Prose from Poetry Magazine

William Bronk

1918–1999

by Kay Ryan
I love to open the big book of William Bronk poems, Life Supports, and read one at random. It doesn’t matter which one shows up because they all release the same bracing smell and parch of stone, the same chill of stone in the shade. I don’t remember a single individual Bronk poem, and I don’t know if they’re actually memorable; anyhow, they don’t matter to me in that way. For me they’re like the small brown bottle my grandmother carried in her purse and sniffed for the pick-me-up jolt.

However little you thought you’d been trafficking in surfaces and ornament, after a Bronk poem you realize it was much too much; however cleansed of illusions you believed yourself to be, it looks like they built up anyhow. Bronk takes them off like paint stripper. You’re shriven, your head is shaved. The experience is religious in its ferocity and disdain for cheap solace.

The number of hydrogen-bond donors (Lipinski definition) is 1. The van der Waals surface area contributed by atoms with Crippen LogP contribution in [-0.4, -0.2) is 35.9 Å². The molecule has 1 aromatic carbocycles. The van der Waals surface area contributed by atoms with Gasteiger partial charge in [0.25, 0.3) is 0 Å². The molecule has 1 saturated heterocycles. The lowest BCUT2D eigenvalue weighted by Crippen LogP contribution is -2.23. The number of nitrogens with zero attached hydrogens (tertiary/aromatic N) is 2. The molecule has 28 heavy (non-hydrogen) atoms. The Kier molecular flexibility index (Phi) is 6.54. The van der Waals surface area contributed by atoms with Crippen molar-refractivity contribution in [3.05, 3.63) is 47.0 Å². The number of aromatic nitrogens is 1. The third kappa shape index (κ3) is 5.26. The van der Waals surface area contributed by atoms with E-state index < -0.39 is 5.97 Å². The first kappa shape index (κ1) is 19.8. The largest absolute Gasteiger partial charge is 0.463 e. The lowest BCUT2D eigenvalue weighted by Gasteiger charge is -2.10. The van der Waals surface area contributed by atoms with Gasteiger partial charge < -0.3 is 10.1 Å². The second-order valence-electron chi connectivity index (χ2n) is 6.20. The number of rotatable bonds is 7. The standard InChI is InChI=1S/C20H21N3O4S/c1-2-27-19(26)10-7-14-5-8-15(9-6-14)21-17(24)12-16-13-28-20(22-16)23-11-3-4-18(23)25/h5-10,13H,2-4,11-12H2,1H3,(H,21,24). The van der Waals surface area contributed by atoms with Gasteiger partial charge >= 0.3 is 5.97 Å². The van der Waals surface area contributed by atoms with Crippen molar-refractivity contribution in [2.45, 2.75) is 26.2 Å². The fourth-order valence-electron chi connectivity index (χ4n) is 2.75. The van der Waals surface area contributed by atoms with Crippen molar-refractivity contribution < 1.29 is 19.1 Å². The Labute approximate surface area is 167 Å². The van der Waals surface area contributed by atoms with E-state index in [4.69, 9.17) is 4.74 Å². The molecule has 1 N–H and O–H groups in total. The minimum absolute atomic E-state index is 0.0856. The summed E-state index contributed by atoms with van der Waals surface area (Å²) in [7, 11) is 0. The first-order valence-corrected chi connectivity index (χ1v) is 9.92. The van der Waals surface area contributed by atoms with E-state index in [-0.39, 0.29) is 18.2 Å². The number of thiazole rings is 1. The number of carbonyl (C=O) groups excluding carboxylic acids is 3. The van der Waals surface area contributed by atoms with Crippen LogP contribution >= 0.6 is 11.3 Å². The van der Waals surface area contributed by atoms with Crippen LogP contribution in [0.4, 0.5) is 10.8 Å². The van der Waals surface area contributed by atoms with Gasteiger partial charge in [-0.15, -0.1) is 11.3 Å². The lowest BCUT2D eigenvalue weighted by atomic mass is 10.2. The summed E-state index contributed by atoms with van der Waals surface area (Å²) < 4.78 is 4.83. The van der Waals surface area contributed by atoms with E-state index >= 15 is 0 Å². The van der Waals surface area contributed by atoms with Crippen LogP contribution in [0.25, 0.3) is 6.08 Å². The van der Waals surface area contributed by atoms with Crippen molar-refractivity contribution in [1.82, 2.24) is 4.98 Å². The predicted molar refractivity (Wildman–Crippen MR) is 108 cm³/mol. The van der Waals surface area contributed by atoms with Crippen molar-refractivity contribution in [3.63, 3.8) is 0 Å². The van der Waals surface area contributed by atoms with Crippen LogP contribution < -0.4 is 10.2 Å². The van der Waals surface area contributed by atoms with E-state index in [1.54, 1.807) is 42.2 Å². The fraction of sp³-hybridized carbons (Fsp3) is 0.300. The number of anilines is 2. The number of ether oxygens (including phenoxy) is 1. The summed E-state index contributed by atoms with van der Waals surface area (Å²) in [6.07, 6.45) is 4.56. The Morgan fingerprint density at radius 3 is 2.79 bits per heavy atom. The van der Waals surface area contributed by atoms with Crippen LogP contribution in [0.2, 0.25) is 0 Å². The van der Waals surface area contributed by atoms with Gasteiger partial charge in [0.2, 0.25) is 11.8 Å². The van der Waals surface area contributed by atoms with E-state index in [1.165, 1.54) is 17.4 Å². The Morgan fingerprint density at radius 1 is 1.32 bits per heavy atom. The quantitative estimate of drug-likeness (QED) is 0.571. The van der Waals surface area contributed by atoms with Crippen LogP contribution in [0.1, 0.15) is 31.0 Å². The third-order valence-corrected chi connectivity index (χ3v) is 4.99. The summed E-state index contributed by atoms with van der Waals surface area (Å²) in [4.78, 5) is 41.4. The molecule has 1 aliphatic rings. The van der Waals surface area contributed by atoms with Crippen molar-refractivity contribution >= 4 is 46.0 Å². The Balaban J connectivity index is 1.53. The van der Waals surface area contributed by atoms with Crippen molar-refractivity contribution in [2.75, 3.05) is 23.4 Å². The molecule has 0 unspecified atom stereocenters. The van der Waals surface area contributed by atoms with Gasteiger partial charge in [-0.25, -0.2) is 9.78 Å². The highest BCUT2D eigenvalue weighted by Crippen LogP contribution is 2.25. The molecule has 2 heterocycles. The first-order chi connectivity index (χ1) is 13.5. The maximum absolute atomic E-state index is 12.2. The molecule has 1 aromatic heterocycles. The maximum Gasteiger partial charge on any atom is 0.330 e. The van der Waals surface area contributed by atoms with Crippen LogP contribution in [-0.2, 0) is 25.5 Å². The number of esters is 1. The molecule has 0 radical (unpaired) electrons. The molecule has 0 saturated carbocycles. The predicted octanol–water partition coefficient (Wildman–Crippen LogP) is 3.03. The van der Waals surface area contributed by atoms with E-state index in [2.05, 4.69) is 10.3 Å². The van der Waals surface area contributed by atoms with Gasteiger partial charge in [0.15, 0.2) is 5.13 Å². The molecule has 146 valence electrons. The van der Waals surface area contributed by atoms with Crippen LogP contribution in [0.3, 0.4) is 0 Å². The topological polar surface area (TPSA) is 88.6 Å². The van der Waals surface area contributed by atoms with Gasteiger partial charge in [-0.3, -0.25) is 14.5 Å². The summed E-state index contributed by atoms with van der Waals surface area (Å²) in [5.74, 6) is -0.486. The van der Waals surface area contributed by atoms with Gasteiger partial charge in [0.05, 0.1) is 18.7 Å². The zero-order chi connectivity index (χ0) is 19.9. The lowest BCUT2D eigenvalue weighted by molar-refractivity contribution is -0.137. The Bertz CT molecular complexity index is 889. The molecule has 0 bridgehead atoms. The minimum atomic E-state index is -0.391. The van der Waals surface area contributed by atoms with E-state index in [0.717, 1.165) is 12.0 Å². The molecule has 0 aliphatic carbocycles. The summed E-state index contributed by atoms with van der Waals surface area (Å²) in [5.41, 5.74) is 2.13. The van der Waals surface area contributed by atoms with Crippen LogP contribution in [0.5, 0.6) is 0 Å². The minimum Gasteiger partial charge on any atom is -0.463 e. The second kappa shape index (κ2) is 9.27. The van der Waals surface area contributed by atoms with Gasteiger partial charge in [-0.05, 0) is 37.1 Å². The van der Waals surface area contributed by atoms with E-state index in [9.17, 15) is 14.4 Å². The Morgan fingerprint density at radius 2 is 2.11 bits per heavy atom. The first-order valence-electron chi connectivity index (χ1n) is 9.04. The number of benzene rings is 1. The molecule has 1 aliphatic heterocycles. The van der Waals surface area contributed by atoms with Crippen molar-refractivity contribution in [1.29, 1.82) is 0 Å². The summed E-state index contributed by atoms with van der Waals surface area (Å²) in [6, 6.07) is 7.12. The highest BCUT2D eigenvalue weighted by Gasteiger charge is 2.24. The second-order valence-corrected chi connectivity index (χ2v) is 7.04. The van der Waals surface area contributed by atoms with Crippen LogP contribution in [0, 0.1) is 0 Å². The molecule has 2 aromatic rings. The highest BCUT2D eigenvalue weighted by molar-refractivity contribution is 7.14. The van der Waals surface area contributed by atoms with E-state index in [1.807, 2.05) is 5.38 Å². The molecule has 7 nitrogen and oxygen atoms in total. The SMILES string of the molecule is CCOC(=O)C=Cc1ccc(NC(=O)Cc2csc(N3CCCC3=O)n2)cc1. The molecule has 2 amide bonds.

Here, let me open to a poem—and I swear this one just turned up:

Wanting the significance that cause and effect
might have (we see it in little things where it is)
not seeing it in any place
important to us (it is in our lives but in ways

that deny each other) and the totality,
I suppose, is what I mean—it isn’t there—
we look around: the possibilities,
dreams and diversions, whatever else there is.
The Effect of Cause Despaired


If you aren’t familiar with Bronk, maybe this doesn’t thrill you. But if you are, it’s like dropping the needle down into the endless groove of an implacable, insatiable, relentless intelligence that allows itself not the least shred of consolation, not the thinnest veil of protection. Bronk’s poems are almost entirely abstract and disembodied, like the poem above, his language desiccated but also conversationally halting and embedded. There is no flesh, no world, precious little metaphor—as though every human attachment is cheating. If anything seems to work—such as cause and effect—it never adds up to anything. “We look around,” and, in the absence of any system that could explain our actions to ourselves, whatever “dream” or “diversion” we cook up is understood to be just that—a distraction from nothing.